As we were leaving for the hospital in January 2001, I remember telling Tim with genuine fear, "But I don't know HOW to have a baby". His reply was, "Jenn, people who aren't as smart as you have babies all the time. You'll be fine". I giggled, and we got in the car and left.
Lo and behold, that baby came out, and it really had nothing to do with my skill or knowledge or preparation. Isaac was coming out no matter what I did, really.
As Christmas day approaches this year, I find many things left undone. Our Advent wreath only has one candle lit (which means we totally skipped two weeks of Advent). We had great plans for it, but life happened and now we will light the rest tonight as we celebrate that baby. I always make homemade cinnamon rolls, but I just bought canned biscuits to make Monkey Bread instead. We never took a picture for Christmas cards, and somehow I just never sent any out. I love Advent wreaths and homemade cinnamon rolls and Christmas cards, and most years, those things bring me great joy. This year, however, they just aren't going to happen.
That baby still was born, though. It had nothing to do with my skill or anything I had or had not done, really. He came whether I was ready for him or not. He was born right into the midst of my half-done Advent wreath and canned biscuit Monkey bread. He was born to redeem me and save me, and he welcomes the real me.
I love him, this baby Jesus who was born and lived so well and then died to pay for my redemption.
Thursday, December 24, 2015
Friday, December 11, 2015
“It is no wonder humanity has long preferred legalism, which involves much cleaner territory. Give me a rule any day. Give me a clear “in” and “out” because boundaries make me feel safe. If I can clearly mark the borders, then I am assured of my insider status—the position I feel compelled to defend, the one thing I can be sure of. I want to stand before God having gotten it right.”
― Jen Hatmaker, For the Love
― Jen Hatmaker, For the Love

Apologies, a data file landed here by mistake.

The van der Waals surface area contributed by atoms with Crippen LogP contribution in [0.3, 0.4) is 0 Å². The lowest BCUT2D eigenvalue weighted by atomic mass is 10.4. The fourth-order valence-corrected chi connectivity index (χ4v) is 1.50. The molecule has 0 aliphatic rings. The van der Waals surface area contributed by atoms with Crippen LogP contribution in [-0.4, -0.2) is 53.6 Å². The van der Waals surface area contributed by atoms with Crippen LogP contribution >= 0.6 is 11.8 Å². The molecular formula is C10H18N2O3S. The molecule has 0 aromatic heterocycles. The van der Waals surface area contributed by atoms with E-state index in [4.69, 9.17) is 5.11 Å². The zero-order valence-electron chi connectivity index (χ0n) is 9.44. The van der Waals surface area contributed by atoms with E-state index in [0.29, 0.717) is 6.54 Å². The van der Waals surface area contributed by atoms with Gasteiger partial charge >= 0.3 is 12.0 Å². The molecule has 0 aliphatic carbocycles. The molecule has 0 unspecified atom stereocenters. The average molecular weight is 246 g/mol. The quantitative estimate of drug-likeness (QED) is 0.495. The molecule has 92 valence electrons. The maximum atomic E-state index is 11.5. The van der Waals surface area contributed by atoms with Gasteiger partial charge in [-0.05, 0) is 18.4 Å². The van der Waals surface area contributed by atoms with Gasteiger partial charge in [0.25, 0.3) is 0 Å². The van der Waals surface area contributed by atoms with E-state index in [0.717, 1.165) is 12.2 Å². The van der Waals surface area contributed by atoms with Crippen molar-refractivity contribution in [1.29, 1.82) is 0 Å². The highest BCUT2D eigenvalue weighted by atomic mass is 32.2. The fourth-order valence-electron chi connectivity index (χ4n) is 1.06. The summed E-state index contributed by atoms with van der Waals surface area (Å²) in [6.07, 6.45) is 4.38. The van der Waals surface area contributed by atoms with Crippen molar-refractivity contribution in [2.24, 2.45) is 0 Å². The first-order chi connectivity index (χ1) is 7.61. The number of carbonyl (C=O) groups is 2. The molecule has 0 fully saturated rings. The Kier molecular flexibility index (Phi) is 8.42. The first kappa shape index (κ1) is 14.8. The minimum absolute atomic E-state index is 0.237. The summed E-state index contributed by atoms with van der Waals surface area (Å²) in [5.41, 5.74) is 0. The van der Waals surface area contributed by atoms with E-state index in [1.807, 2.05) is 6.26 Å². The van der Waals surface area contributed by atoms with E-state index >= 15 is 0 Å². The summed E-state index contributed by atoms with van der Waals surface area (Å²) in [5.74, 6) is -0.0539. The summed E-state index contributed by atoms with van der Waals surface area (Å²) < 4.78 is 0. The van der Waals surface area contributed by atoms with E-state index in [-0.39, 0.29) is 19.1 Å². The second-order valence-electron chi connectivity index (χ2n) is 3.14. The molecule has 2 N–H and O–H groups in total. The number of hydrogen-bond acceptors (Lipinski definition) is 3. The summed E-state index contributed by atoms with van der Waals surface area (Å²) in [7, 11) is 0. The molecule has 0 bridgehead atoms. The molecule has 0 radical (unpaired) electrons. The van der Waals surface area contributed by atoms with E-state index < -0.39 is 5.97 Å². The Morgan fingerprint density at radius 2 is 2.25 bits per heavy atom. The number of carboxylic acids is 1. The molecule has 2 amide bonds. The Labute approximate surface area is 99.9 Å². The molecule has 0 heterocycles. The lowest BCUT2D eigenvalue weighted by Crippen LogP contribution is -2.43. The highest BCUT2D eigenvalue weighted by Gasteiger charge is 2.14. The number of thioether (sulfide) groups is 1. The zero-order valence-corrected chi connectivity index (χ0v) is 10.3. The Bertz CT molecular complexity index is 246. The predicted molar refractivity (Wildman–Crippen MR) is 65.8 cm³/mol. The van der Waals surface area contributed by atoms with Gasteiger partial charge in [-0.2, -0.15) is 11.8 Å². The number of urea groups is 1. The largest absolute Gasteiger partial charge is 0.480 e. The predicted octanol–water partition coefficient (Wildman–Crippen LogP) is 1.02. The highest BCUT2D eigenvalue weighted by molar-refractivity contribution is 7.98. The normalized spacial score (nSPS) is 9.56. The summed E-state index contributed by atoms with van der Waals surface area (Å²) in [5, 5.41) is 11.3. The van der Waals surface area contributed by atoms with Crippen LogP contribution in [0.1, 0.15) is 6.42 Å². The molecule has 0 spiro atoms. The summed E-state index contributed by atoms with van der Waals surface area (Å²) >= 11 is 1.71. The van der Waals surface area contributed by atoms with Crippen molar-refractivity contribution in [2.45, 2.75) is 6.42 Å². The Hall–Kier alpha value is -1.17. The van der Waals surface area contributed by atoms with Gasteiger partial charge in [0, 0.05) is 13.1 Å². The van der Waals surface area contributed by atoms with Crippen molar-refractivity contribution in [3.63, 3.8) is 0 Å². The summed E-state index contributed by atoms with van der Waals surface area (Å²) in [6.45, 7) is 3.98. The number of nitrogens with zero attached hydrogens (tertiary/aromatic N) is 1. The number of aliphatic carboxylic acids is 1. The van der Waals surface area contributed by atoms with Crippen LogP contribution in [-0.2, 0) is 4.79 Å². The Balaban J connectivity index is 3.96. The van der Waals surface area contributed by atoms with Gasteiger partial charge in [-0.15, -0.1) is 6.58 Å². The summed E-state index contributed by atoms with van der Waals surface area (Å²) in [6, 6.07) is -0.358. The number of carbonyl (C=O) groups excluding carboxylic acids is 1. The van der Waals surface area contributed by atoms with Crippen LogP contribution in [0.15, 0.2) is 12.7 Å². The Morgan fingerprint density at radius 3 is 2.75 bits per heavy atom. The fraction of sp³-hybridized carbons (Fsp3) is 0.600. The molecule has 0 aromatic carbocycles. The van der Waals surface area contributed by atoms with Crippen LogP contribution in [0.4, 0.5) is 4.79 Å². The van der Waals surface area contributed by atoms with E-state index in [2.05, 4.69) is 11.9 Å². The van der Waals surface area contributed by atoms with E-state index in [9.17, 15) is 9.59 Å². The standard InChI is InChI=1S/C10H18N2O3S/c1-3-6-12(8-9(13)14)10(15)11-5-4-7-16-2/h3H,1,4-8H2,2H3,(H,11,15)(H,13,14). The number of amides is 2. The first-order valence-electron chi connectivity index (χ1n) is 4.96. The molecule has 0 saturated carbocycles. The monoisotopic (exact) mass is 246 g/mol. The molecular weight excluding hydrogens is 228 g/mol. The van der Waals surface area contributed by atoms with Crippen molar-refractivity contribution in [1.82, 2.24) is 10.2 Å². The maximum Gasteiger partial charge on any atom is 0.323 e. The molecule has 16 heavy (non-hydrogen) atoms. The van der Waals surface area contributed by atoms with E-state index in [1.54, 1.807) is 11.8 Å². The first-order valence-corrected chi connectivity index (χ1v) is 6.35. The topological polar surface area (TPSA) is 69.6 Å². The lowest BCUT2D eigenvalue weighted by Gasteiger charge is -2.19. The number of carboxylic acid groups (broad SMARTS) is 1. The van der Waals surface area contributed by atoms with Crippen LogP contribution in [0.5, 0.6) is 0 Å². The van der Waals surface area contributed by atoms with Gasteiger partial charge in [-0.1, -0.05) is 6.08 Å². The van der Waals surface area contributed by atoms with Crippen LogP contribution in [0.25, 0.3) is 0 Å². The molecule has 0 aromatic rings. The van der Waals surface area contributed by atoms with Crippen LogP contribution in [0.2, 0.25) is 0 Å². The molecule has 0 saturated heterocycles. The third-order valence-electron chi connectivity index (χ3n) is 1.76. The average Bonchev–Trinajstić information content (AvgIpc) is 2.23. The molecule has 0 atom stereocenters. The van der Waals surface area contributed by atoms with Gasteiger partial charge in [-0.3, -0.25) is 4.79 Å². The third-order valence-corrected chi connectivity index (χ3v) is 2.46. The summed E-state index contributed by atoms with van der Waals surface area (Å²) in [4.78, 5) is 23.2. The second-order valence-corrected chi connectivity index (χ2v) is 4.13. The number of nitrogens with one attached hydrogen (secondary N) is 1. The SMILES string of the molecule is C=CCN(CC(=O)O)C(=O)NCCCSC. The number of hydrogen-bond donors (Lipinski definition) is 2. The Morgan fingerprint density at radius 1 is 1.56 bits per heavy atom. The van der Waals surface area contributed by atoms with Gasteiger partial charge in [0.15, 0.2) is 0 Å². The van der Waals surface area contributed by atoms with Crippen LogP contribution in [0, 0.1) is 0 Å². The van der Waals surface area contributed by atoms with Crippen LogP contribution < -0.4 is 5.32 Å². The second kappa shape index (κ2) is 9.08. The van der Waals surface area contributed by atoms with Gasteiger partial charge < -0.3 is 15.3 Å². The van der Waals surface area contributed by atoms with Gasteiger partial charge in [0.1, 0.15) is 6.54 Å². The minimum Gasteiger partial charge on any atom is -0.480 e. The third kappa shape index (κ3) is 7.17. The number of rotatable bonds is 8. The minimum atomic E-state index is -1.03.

This book is still messing with me. I keep going back in and re-reading the parts I've marked up. This one...yes, Jen Hatmaker, you are right...the legalism, it can make us feel safe can't it? I mean, if I've followed all of the rules I've decided are important, then who can argue that I'm not in the clear?
The only problem is that legalism is not something Jesus loves. I cannot find a picture of Jesus anywhere in his Word that paints him as a legalistic rule follower. I can't find a list of rules where it says, "don't cuss, drink, or smoke and you are on God's good list". I can't find it anywhere.
I DO find a Savior who loves, rescues, redeems, invites, welcomes, pursues, and disciples. I find a man/God who embraces humanness. I think that if he lived here in my town, he would be hanging out with people who don't have it all together and are honest about that...people like me who struggle with real stuff and don't mind talking about it...for me, it's stuff like pride and anger and gluttony and laziness and gossip. For the other people Jesus might be hanging out with, it might be things like deceit and addiction and lust and who knows what else.
I think Jesus would welcome our talk about the ways we struggle, maybe even our thoughts about whether or not the struggle is worth it... I think he would welcome our honest discussion about the shitty parts of trying to live in this world but not of it. I believe with everything in me that he welcomes our honesty, our authenticity, our real-ness.
This is the God I love and serve. I will go to the gates of hell for him if he asks me to because he has rescued me and I belong to him. There is no list of rules...there is only love and belonging which then, amazingly, transform me into his likeness.